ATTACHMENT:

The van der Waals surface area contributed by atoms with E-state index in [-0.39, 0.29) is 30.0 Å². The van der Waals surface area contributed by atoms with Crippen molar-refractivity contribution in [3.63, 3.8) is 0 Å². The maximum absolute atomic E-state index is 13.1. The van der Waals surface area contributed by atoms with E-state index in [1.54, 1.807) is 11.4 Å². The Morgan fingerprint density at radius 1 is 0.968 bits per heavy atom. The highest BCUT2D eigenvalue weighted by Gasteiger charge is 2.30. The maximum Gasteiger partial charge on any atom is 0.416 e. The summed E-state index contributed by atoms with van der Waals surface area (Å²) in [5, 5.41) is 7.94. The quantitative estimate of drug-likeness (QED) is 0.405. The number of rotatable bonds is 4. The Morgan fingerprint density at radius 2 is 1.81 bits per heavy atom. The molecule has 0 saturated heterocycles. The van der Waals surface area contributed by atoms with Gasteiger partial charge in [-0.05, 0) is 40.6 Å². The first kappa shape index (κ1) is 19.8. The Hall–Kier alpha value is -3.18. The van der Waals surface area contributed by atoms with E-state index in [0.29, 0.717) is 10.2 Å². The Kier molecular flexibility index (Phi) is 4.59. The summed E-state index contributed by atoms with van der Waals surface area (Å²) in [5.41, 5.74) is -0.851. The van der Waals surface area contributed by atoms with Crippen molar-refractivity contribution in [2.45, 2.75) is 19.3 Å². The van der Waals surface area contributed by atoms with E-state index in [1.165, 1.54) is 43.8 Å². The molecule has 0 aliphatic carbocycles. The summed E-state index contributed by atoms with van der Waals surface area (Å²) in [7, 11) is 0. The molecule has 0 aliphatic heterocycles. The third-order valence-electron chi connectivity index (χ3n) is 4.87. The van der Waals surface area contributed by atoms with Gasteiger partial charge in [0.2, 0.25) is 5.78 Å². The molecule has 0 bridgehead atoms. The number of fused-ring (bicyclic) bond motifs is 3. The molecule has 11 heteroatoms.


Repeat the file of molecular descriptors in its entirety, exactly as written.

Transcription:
The van der Waals surface area contributed by atoms with E-state index in [-0.39, 0.29) is 30.0 Å². The van der Waals surface area contributed by atoms with Crippen molar-refractivity contribution in [3.63, 3.8) is 0 Å². The maximum absolute atomic E-state index is 13.1. The van der Waals surface area contributed by atoms with E-state index in [1.54, 1.807) is 11.4 Å². The Morgan fingerprint density at radius 1 is 0.968 bits per heavy atom. The highest BCUT2D eigenvalue weighted by Gasteiger charge is 2.30. The maximum Gasteiger partial charge on any atom is 0.416 e. The summed E-state index contributed by atoms with van der Waals surface area (Å²) in [5, 5.41) is 7.94. The quantitative estimate of drug-likeness (QED) is 0.405. The number of rotatable bonds is 4. The Morgan fingerprint density at radius 2 is 1.81 bits per heavy atom. The molecule has 0 saturated heterocycles. The van der Waals surface area contributed by atoms with Gasteiger partial charge in [-0.05, 0) is 40.6 Å². The first kappa shape index (κ1) is 19.8. The Hall–Kier alpha value is -3.18. The van der Waals surface area contributed by atoms with E-state index in [0.29, 0.717) is 10.2 Å². The Kier molecular flexibility index (Phi) is 4.59. The summed E-state index contributed by atoms with van der Waals surface area (Å²) in [5.41, 5.74) is -0.851. The van der Waals surface area contributed by atoms with Crippen molar-refractivity contribution in [2.45, 2.75) is 19.3 Å². The van der Waals surface area contributed by atoms with E-state index in [1.165, 1.54) is 43.8 Å². The molecule has 0 aliphatic carbocycles. The summed E-state index contributed by atoms with van der Waals surface area (Å²) in [7, 11) is 0. The molecule has 0 aliphatic heterocycles. The third-order valence-electron chi connectivity index (χ3n) is 4.87. The van der Waals surface area contributed by atoms with Gasteiger partial charge in [0.2, 0.25) is 5.78 Å². The molecule has 0 bridgehead atoms. The number of fused-ring (bicyclic) bond motifs is 3. The molecule has 11 heteroatoms.